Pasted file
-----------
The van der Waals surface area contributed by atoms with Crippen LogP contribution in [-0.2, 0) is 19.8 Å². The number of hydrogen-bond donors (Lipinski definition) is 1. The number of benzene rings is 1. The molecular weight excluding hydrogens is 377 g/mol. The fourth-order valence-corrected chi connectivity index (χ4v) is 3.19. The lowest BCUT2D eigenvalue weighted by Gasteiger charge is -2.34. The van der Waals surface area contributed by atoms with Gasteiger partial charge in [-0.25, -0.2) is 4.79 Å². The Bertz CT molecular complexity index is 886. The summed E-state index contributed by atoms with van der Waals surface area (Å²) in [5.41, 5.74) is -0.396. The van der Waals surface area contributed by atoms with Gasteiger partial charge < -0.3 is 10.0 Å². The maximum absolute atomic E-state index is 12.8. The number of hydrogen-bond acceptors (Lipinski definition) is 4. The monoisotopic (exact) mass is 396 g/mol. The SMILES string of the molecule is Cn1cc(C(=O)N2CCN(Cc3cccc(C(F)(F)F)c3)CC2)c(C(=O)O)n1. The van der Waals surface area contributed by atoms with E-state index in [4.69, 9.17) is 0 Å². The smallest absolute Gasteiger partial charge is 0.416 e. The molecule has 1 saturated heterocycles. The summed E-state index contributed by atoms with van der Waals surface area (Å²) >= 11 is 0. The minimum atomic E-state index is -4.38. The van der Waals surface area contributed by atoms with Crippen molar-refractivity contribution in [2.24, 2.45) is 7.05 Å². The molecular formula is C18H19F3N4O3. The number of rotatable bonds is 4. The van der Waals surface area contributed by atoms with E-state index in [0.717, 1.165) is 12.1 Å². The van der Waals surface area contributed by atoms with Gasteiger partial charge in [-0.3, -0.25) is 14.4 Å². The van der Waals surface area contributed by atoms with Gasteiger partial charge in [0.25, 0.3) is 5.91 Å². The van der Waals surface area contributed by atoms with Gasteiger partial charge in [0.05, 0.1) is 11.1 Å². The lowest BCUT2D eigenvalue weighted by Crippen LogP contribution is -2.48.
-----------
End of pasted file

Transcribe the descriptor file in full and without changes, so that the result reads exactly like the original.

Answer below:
The van der Waals surface area contributed by atoms with Crippen LogP contribution in [-0.2, 0) is 19.8 Å². The number of hydrogen-bond donors (Lipinski definition) is 1. The number of benzene rings is 1. The molecular weight excluding hydrogens is 377 g/mol. The fourth-order valence-corrected chi connectivity index (χ4v) is 3.19. The lowest BCUT2D eigenvalue weighted by Gasteiger charge is -2.34. The van der Waals surface area contributed by atoms with Gasteiger partial charge in [-0.25, -0.2) is 4.79 Å². The Bertz CT molecular complexity index is 886. The summed E-state index contributed by atoms with van der Waals surface area (Å²) in [5.41, 5.74) is -0.396. The van der Waals surface area contributed by atoms with Gasteiger partial charge < -0.3 is 10.0 Å². The maximum absolute atomic E-state index is 12.8. The number of hydrogen-bond acceptors (Lipinski definition) is 4. The monoisotopic (exact) mass is 396 g/mol. The SMILES string of the molecule is Cn1cc(C(=O)N2CCN(Cc3cccc(C(F)(F)F)c3)CC2)c(C(=O)O)n1. The van der Waals surface area contributed by atoms with E-state index in [4.69, 9.17) is 0 Å². The smallest absolute Gasteiger partial charge is 0.416 e. The molecule has 1 saturated heterocycles. The summed E-state index contributed by atoms with van der Waals surface area (Å²) >= 11 is 0. The minimum atomic E-state index is -4.38. The van der Waals surface area contributed by atoms with Crippen molar-refractivity contribution in [2.24, 2.45) is 7.05 Å². The molecular formula is C18H19F3N4O3. The number of rotatable bonds is 4. The van der Waals surface area contributed by atoms with E-state index in [0.717, 1.165) is 12.1 Å². The van der Waals surface area contributed by atoms with Gasteiger partial charge in [-0.3, -0.25) is 14.4 Å². The van der Waals surface area contributed by atoms with Gasteiger partial charge in [0.25, 0.3) is 5.91 Å². The van der Waals surface area contributed by atoms with Gasteiger partial charge in [0.05, 0.1) is 11.1 Å². The lowest BCUT2D eigenvalue weighted by Crippen LogP contribution is -2.48.